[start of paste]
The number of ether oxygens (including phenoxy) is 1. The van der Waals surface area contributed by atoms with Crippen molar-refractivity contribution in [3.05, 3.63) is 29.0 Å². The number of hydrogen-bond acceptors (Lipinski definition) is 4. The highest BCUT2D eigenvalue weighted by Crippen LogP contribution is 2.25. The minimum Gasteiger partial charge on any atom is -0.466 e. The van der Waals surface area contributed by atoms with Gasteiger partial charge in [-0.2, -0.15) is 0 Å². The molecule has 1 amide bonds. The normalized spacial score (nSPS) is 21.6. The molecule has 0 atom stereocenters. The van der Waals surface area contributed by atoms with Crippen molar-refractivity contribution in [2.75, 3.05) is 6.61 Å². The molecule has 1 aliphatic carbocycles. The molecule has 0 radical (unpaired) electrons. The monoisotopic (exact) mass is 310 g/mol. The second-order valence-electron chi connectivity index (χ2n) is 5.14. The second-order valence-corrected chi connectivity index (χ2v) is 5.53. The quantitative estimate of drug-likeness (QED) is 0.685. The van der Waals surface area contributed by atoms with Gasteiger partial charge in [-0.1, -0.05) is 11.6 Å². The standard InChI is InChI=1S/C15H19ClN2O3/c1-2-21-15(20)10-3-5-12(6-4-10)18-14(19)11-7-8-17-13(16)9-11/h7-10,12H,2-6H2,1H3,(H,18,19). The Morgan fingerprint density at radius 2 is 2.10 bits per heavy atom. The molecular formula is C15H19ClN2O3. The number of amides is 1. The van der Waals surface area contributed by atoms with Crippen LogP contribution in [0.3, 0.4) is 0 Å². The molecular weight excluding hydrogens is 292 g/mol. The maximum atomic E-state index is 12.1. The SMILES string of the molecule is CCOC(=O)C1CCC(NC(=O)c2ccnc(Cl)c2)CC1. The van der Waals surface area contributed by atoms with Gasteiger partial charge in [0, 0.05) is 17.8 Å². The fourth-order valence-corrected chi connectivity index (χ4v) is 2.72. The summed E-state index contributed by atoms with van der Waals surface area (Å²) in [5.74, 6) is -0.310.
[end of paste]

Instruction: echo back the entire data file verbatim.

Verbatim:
The number of ether oxygens (including phenoxy) is 1. The van der Waals surface area contributed by atoms with Crippen molar-refractivity contribution in [3.05, 3.63) is 29.0 Å². The number of hydrogen-bond acceptors (Lipinski definition) is 4. The highest BCUT2D eigenvalue weighted by Crippen LogP contribution is 2.25. The minimum Gasteiger partial charge on any atom is -0.466 e. The van der Waals surface area contributed by atoms with Gasteiger partial charge in [-0.2, -0.15) is 0 Å². The molecule has 1 amide bonds. The normalized spacial score (nSPS) is 21.6. The molecule has 0 atom stereocenters. The van der Waals surface area contributed by atoms with Crippen molar-refractivity contribution in [2.75, 3.05) is 6.61 Å². The molecule has 1 aliphatic carbocycles. The molecule has 0 radical (unpaired) electrons. The monoisotopic (exact) mass is 310 g/mol. The second-order valence-electron chi connectivity index (χ2n) is 5.14. The second-order valence-corrected chi connectivity index (χ2v) is 5.53. The quantitative estimate of drug-likeness (QED) is 0.685. The van der Waals surface area contributed by atoms with Gasteiger partial charge in [-0.1, -0.05) is 11.6 Å². The standard InChI is InChI=1S/C15H19ClN2O3/c1-2-21-15(20)10-3-5-12(6-4-10)18-14(19)11-7-8-17-13(16)9-11/h7-10,12H,2-6H2,1H3,(H,18,19). The Morgan fingerprint density at radius 2 is 2.10 bits per heavy atom. The molecular formula is C15H19ClN2O3. The number of amides is 1. The van der Waals surface area contributed by atoms with Crippen LogP contribution in [0.3, 0.4) is 0 Å². The molecular weight excluding hydrogens is 292 g/mol. The maximum atomic E-state index is 12.1. The SMILES string of the molecule is CCOC(=O)C1CCC(NC(=O)c2ccnc(Cl)c2)CC1. The van der Waals surface area contributed by atoms with Gasteiger partial charge in [0, 0.05) is 17.8 Å². The fourth-order valence-corrected chi connectivity index (χ4v) is 2.72. The summed E-state index contributed by atoms with van der Waals surface area (Å²) in [5.74, 6) is -0.310.